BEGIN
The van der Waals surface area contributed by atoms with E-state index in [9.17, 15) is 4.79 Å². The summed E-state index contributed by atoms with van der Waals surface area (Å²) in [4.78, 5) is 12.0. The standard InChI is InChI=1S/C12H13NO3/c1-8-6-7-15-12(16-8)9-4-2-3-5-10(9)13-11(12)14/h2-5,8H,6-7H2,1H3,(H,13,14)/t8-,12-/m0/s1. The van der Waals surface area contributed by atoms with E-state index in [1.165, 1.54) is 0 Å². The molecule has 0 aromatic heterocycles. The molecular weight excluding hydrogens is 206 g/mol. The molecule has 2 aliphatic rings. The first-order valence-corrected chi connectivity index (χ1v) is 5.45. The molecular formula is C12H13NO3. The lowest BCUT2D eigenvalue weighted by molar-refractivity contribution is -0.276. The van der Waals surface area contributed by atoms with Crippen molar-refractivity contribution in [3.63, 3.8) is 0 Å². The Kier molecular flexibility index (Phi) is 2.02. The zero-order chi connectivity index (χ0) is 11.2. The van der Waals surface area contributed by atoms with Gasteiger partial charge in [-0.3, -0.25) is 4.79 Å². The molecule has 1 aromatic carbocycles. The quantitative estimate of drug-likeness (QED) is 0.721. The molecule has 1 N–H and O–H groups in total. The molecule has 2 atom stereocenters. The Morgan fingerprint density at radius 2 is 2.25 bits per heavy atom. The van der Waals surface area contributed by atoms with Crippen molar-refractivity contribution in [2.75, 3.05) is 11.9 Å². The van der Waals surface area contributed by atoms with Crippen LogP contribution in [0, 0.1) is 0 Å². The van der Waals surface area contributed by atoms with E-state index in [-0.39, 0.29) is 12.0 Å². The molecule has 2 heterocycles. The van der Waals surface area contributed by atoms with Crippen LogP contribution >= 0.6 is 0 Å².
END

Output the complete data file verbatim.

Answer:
The van der Waals surface area contributed by atoms with E-state index in [9.17, 15) is 4.79 Å². The summed E-state index contributed by atoms with van der Waals surface area (Å²) in [4.78, 5) is 12.0. The standard InChI is InChI=1S/C12H13NO3/c1-8-6-7-15-12(16-8)9-4-2-3-5-10(9)13-11(12)14/h2-5,8H,6-7H2,1H3,(H,13,14)/t8-,12-/m0/s1. The van der Waals surface area contributed by atoms with E-state index in [1.165, 1.54) is 0 Å². The molecule has 0 aromatic heterocycles. The molecular weight excluding hydrogens is 206 g/mol. The molecule has 2 aliphatic rings. The first-order valence-corrected chi connectivity index (χ1v) is 5.45. The molecular formula is C12H13NO3. The lowest BCUT2D eigenvalue weighted by molar-refractivity contribution is -0.276. The van der Waals surface area contributed by atoms with Crippen molar-refractivity contribution in [3.63, 3.8) is 0 Å². The Kier molecular flexibility index (Phi) is 2.02. The zero-order chi connectivity index (χ0) is 11.2. The van der Waals surface area contributed by atoms with Gasteiger partial charge in [-0.3, -0.25) is 4.79 Å². The molecule has 1 aromatic carbocycles. The quantitative estimate of drug-likeness (QED) is 0.721. The molecule has 1 N–H and O–H groups in total. The molecule has 2 atom stereocenters. The Morgan fingerprint density at radius 2 is 2.25 bits per heavy atom. The van der Waals surface area contributed by atoms with Crippen molar-refractivity contribution in [2.75, 3.05) is 11.9 Å². The van der Waals surface area contributed by atoms with Crippen LogP contribution in [0, 0.1) is 0 Å². The van der Waals surface area contributed by atoms with E-state index in [-0.39, 0.29) is 12.0 Å². The molecule has 2 heterocycles. The van der Waals surface area contributed by atoms with Crippen LogP contribution >= 0.6 is 0 Å².